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‘Strong link’ found between food choices and children’s mental health

A ground-breaking study has found that poor nutrition can have the same impact on a child’s mental wellbeing as witnessing regular arguing at home.

In the first study to look at the link between consuming fruit and vegetables, breakfast and lunch choices, and mental wellbeing in schoolchildren, researchers found a ‘strong link’.

Data from almost 9,000 children in 50 schools was analysed by a team from the University of East Anglia.

Their key findings included how for secondary school students in particular, eating healthily is associated with better mental health. They also highlighted how children who ate their five a day or more had better wellbeing scores.

Now the team is calling for nutrition to be top of the agenda when it comes to developing school policies and public health strategies for children, to enable them to reach their full potential.

Lead researcher Professor Ailsa Welch, from UEA’s Norwich Medical School, said while the benefits of nutrition on physical health are well known, less was understood about the impact of dietary choices on mental wellbeing.

She said: “We know that poor mental wellbeing is a major issue for young people and is likely to have long-term negative consequences.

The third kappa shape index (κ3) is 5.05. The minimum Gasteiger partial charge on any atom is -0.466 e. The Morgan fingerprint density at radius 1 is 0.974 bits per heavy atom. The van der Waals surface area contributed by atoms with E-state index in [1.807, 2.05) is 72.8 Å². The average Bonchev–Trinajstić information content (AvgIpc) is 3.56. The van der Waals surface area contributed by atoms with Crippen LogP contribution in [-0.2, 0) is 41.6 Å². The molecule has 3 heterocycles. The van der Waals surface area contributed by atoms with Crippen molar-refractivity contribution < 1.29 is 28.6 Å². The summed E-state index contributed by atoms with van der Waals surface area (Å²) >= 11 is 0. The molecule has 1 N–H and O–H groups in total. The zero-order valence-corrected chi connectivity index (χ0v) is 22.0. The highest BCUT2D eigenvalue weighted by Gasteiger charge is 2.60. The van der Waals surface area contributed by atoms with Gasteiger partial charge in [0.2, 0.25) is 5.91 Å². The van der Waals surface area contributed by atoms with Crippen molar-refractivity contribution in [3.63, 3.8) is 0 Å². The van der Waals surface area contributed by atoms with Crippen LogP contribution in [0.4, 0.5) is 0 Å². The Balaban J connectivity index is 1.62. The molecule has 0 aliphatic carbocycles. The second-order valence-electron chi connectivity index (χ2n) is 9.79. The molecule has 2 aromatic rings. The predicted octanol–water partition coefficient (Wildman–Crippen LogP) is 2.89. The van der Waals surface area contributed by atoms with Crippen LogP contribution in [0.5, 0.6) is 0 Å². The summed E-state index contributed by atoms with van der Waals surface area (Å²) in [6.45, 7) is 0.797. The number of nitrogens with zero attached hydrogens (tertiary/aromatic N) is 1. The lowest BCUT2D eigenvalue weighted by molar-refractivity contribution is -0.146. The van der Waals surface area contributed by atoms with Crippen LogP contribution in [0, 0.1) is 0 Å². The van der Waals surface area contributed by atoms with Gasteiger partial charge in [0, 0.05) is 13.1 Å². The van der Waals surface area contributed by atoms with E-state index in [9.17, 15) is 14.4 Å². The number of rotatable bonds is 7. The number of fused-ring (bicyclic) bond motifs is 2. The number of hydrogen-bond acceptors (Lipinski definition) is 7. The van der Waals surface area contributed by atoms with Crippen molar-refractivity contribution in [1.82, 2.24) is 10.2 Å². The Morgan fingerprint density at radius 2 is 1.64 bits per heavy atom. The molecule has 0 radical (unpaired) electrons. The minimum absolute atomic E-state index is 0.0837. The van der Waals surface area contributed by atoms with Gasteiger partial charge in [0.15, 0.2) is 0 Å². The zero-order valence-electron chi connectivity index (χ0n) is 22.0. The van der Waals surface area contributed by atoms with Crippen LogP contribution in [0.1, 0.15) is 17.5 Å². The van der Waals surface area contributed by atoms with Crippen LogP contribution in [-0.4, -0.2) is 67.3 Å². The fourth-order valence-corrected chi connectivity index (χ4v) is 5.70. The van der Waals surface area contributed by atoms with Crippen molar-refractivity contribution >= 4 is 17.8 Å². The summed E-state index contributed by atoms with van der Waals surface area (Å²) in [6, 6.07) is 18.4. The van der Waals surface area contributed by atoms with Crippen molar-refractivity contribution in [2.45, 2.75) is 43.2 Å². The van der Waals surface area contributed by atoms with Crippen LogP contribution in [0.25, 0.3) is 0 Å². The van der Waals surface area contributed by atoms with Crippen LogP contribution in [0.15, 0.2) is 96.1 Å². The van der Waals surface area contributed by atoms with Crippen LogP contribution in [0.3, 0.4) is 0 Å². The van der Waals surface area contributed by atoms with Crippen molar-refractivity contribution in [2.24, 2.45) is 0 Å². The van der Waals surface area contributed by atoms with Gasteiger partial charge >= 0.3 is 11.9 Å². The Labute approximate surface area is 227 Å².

“The pressures of social media and modern school culture have been touted as potential reasons for a rising prevalence of low mental wellbeing in children and young people.

“And there is a growing recognition of the importance of mental health and wellbeing in early life – not least because adolescent mental health problems often persist into adulthood, leading to poorer life outcomes and achievement.”

The study, which was led by UEA Health and Social Care Partners in collaboration with Norfolk County Council, saw children reporting their dietary choices and taking tests around the themes of cheerfulness, relaxation, and having good interpersonal relationships.

The researchers also considered other factors that could affect a child’s wellbeing, including childhood experiences and home situations.

Around 25 per cent of secondary school students and 28 per cent of primary school children said they ate the recommended five-a-day fruits and vegetables. Just under one in ten children were not eating any fruits or vegetables.

In addition, more than one in five secondary school children and one in 10 primary children didn’t eat breakfast, and more than one in 10 secondary school children didn’t eat lunch.

Dr Richard Hayhoe, from UEA’s Norwich Medical School, said: “We found that eating well was associated with better mental wellbeing in children.

“We also found that the types of breakfast and lunch eaten by both primary and secondary school pupils were also significantly associated with wellbeing.

“Children who ate a traditional breakfast experienced better wellbeing than those who only had a snack or drink. But secondary school children who drank energy drinks for breakfast had particularly low mental wellbeing scores, even lower than for those children consuming no breakfast at all.

“Another interesting thing that we found was that nutrition had as much or more of an impact on wellbeing as factors such as witnessing regular arguing or violence at home.”

The study has been published in BMJ Nutrition, Prevention & Health.

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